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Let's Stop Rushing Toddlers

We live in a fast world. I can order food online and have it delivered to me an a matter of minutes all without ever interacting with anyone. It's that fast. In a matter of seconds I can look up any information I've ever wanted or needed to know. 

This speed creates a certain pressure. Have you felt it? There's a pressure to keep up, to move at lightening speed, to skip steps and make leaps. The same is becoming true for other aspects of life -- for child rearing and education. Kindergarten is the new first grade; preschoolers are the new kindergartners; toddlers are the new...

In our fast paced world, toddler's are being forced to learn new academic concepts faster and faster. Instead of pushing toddlers, this Montessori answer is to slow down, stop rushing toddlers and let them be little.

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Well, what are toddlers? Still toddlers! But, yet still they face all the pressure to push academics. To teach toddlers ABCs, to teach them to count. There's a rush to teach them all these abstract concepts. I know I feel it. There's an expectation that they be working toward a goal. That they become little people capable of regurgitating facts and sayings. "What color is this!? How many are there?! What letter is this!? What sound does that animal make!?"

Can we all agree to stop?

I will stand up and admit that with Henry I pushed these things. Through tot school, I was introducing academic concepts with him from an early age. But, if I could go back I wouldn't have taken that approach.

Things are different this time. I'm not going to bow to this mainstream pressure. I'm going to resist it -- tooth and nail. I'm not going to skip steps. I'm going to save the mystery of preschool for preschool. 

In the words of Maria Montessori (from The Absorbent Mind):
By the age of three, the child has already laid down the foundations of his personality as a human being, and only then does he need the help of special scholastic influences.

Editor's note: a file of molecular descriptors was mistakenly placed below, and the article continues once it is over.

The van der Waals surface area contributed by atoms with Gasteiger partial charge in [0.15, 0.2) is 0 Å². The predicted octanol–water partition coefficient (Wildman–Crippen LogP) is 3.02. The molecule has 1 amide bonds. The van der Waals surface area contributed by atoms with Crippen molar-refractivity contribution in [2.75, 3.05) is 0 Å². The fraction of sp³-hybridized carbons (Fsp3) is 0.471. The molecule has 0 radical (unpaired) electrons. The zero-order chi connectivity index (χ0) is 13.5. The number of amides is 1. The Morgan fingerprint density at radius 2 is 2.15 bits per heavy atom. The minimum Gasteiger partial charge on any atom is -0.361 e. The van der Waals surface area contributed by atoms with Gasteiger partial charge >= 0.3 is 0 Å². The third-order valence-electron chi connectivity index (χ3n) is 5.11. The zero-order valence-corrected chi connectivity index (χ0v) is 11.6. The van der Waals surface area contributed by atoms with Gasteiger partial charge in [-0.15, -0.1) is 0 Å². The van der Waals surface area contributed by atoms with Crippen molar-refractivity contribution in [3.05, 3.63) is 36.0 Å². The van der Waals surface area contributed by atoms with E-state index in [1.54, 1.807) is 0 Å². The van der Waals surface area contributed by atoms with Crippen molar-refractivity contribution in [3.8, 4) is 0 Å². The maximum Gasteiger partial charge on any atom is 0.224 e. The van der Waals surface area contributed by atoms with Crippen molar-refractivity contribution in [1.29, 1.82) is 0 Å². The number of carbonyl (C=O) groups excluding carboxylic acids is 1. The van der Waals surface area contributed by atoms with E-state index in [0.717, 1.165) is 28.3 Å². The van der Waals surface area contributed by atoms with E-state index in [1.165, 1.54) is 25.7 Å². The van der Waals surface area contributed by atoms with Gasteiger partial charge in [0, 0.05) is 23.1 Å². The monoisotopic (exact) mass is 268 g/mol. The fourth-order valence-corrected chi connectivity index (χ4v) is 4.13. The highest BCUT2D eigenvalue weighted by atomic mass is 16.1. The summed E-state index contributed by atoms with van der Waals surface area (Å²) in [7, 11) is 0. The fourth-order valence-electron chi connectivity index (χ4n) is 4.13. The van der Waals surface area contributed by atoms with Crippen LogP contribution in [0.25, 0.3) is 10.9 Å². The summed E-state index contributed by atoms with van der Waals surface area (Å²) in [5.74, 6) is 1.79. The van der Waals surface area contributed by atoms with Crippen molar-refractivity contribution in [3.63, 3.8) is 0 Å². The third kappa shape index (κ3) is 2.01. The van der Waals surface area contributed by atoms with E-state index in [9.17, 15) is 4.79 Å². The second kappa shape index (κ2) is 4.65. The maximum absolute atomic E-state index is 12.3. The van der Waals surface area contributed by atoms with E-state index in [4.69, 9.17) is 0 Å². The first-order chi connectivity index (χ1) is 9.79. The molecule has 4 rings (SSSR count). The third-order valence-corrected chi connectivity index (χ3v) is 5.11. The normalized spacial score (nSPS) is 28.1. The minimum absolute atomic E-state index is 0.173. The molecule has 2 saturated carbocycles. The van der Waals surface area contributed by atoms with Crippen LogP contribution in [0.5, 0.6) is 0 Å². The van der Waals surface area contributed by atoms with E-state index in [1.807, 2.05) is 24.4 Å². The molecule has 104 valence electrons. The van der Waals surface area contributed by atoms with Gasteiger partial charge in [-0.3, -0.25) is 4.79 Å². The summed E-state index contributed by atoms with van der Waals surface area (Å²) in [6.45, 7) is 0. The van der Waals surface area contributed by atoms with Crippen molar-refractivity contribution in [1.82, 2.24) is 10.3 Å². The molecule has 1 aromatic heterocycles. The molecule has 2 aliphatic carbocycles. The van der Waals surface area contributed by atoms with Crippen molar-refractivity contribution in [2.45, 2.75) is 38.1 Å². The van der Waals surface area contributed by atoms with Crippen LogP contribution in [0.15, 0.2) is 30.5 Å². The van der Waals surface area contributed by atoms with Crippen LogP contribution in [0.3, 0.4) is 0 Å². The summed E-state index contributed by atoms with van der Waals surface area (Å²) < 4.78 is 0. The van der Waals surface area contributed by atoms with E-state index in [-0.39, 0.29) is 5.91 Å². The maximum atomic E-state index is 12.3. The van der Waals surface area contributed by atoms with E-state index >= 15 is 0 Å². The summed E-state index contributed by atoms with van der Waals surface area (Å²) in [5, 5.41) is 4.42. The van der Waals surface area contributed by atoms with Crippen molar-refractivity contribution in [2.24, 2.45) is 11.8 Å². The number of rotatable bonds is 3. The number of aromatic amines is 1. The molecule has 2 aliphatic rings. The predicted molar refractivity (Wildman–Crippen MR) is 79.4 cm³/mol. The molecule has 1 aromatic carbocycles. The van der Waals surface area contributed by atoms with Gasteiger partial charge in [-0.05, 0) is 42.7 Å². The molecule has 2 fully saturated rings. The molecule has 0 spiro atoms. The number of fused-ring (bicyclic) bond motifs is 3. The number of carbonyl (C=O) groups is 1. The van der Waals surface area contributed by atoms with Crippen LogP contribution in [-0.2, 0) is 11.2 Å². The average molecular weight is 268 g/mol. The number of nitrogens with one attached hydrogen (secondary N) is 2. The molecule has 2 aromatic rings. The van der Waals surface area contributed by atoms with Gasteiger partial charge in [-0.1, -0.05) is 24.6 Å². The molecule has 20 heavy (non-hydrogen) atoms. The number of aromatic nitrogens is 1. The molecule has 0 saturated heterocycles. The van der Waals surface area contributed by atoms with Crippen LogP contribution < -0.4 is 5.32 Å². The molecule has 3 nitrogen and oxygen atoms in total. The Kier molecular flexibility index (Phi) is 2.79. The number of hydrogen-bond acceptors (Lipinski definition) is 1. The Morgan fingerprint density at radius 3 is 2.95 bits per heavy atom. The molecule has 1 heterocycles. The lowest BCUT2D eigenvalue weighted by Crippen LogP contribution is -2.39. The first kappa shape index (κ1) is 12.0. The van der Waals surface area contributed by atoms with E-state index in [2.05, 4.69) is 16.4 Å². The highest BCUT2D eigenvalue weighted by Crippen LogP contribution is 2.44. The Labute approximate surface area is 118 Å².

So, before three, have other more important work than scholarly work.

So, what should toddlers be doing if not academics? 

Toddlers are creatures of our world. They are explorers and scientists. They need to focus on the concrete, on the world actually around them. Building their vocabulary about things that are real. This happens naturally in a language rich environment. Talk to your child, read to your child, provide opportunities for classifying, creating order and matching. These skills are the foundation for understanding abstract concepts later. 

In our fast paced world, toddler's are being forced to learn new academic concepts faster and faster. Instead of pushing toddlers, this Montessori answer is to slow down, stop rushing toddlers and let them be little.

Toddlers need to develop their hands and bodies. They need to be given opportunities for exploration of concrete materials. Things that challenge their little muscles and their big ones! They are wiggly and uninterested in sitting still for a reason. They have to figure out how they work. Materials, little trays and even toys can come later. They are driven to move. We can give them the respect and space to allow them to explore. "Play is the work of the child." Maria Montessori 

{In these pictures, Nora uses wooden fruit magnets. Exploring the shapes and asking me the names.} 

They are also driven to the practical. They learn from watching. And you are their constant teacher. Are you sitting around scooping beans? No, not likely. Are you scooping in the garden, the kitchen? Yep! And that's where they ultimately want to be. We can give them the tools to make it happen.

So, next time your toddler won't sit for hours working on little trays or work, or won't count to 10 for you, or shows no interest in art projects, remember they aren't built for that. Stop rushing your toddler. Next time you want to quiz your toddler on the letters of the alphabet, just wait. Know that they have more important work to do! Follow your child, let their interests lead you and enjoy them while they are little!

In our fast paced world, toddler's are being forced to learn new academic concepts faster and faster. Instead of pushing toddlers, this Montessori answer is to slow down, stop rushing toddlers and let them be little.

Have you found yourself rushing your toddler toward academics? Do you disagree with me?


Unknown said…
This is wonderful, Nicole, thank you.
Anonymous said…
I have so much questions as my toddler is 18 month old and I want to play and learn with him but also I don't want to rush him into something. So, thanks on this post. Nikolina
StimpyCat said…
I've been feeling bad about this myself, especially when I see other toddlers who can moo and woof and point out the color blue, and my kiddo just wants to dig in the dirt, collect rocks, and take apart stuff.